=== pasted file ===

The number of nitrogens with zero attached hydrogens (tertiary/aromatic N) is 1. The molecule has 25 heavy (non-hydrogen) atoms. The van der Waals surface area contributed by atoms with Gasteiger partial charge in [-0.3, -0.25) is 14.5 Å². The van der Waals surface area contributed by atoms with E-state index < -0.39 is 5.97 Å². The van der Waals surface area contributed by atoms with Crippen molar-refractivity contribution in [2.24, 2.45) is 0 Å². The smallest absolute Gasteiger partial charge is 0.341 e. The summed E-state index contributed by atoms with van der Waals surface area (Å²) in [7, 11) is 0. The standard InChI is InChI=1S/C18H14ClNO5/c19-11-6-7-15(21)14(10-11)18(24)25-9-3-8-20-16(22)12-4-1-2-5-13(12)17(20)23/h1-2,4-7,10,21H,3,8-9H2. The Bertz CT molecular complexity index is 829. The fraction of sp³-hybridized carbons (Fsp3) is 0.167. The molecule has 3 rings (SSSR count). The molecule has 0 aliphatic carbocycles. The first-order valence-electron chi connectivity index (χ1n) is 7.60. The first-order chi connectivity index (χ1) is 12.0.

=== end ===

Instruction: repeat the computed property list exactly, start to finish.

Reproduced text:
The number of nitrogens with zero attached hydrogens (tertiary/aromatic N) is 1. The molecule has 25 heavy (non-hydrogen) atoms. The van der Waals surface area contributed by atoms with Gasteiger partial charge in [-0.3, -0.25) is 14.5 Å². The van der Waals surface area contributed by atoms with E-state index < -0.39 is 5.97 Å². The van der Waals surface area contributed by atoms with Crippen molar-refractivity contribution in [2.24, 2.45) is 0 Å². The smallest absolute Gasteiger partial charge is 0.341 e. The summed E-state index contributed by atoms with van der Waals surface area (Å²) in [7, 11) is 0. The standard InChI is InChI=1S/C18H14ClNO5/c19-11-6-7-15(21)14(10-11)18(24)25-9-3-8-20-16(22)12-4-1-2-5-13(12)17(20)23/h1-2,4-7,10,21H,3,8-9H2. The Bertz CT molecular complexity index is 829. The fraction of sp³-hybridized carbons (Fsp3) is 0.167. The molecule has 3 rings (SSSR count). The molecule has 0 aliphatic carbocycles. The first-order valence-electron chi connectivity index (χ1n) is 7.60. The first-order chi connectivity index (χ1) is 12.0.